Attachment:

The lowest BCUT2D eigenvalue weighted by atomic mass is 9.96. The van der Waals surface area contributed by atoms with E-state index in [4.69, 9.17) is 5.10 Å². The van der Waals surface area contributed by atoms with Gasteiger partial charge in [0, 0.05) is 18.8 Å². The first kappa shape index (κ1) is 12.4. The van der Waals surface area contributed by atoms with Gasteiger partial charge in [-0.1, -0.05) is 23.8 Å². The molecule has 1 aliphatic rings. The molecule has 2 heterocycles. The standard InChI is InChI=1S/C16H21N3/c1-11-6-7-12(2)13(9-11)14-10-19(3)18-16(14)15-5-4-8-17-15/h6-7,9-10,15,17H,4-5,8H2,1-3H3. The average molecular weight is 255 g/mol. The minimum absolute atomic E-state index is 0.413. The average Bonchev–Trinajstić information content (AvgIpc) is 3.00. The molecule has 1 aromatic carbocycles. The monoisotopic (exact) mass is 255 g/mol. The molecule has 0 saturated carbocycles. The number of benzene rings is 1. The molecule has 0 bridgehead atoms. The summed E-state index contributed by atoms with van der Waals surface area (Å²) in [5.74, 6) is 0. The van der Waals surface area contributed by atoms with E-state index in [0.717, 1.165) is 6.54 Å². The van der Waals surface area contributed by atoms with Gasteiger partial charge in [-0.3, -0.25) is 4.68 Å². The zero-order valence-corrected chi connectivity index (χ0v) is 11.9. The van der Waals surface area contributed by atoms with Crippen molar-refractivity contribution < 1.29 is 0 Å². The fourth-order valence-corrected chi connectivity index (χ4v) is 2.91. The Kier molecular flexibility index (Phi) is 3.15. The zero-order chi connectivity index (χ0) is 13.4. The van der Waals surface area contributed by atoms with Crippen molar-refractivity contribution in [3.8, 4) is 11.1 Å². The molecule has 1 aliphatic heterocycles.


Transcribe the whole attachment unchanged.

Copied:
The lowest BCUT2D eigenvalue weighted by atomic mass is 9.96. The van der Waals surface area contributed by atoms with E-state index in [4.69, 9.17) is 5.10 Å². The van der Waals surface area contributed by atoms with Gasteiger partial charge in [0, 0.05) is 18.8 Å². The first kappa shape index (κ1) is 12.4. The van der Waals surface area contributed by atoms with Gasteiger partial charge in [-0.1, -0.05) is 23.8 Å². The molecule has 1 aliphatic rings. The molecule has 2 heterocycles. The standard InChI is InChI=1S/C16H21N3/c1-11-6-7-12(2)13(9-11)14-10-19(3)18-16(14)15-5-4-8-17-15/h6-7,9-10,15,17H,4-5,8H2,1-3H3. The average molecular weight is 255 g/mol. The minimum absolute atomic E-state index is 0.413. The average Bonchev–Trinajstić information content (AvgIpc) is 3.00. The molecule has 1 aromatic carbocycles. The monoisotopic (exact) mass is 255 g/mol. The molecule has 0 saturated carbocycles. The number of benzene rings is 1. The molecule has 0 bridgehead atoms. The summed E-state index contributed by atoms with van der Waals surface area (Å²) in [5.74, 6) is 0. The van der Waals surface area contributed by atoms with E-state index in [0.717, 1.165) is 6.54 Å². The van der Waals surface area contributed by atoms with Gasteiger partial charge in [-0.3, -0.25) is 4.68 Å². The zero-order valence-corrected chi connectivity index (χ0v) is 11.9. The van der Waals surface area contributed by atoms with Crippen molar-refractivity contribution < 1.29 is 0 Å². The fourth-order valence-corrected chi connectivity index (χ4v) is 2.91. The Kier molecular flexibility index (Phi) is 3.15. The zero-order chi connectivity index (χ0) is 13.4. The van der Waals surface area contributed by atoms with Crippen molar-refractivity contribution in [3.8, 4) is 11.1 Å². The molecule has 1 aliphatic heterocycles.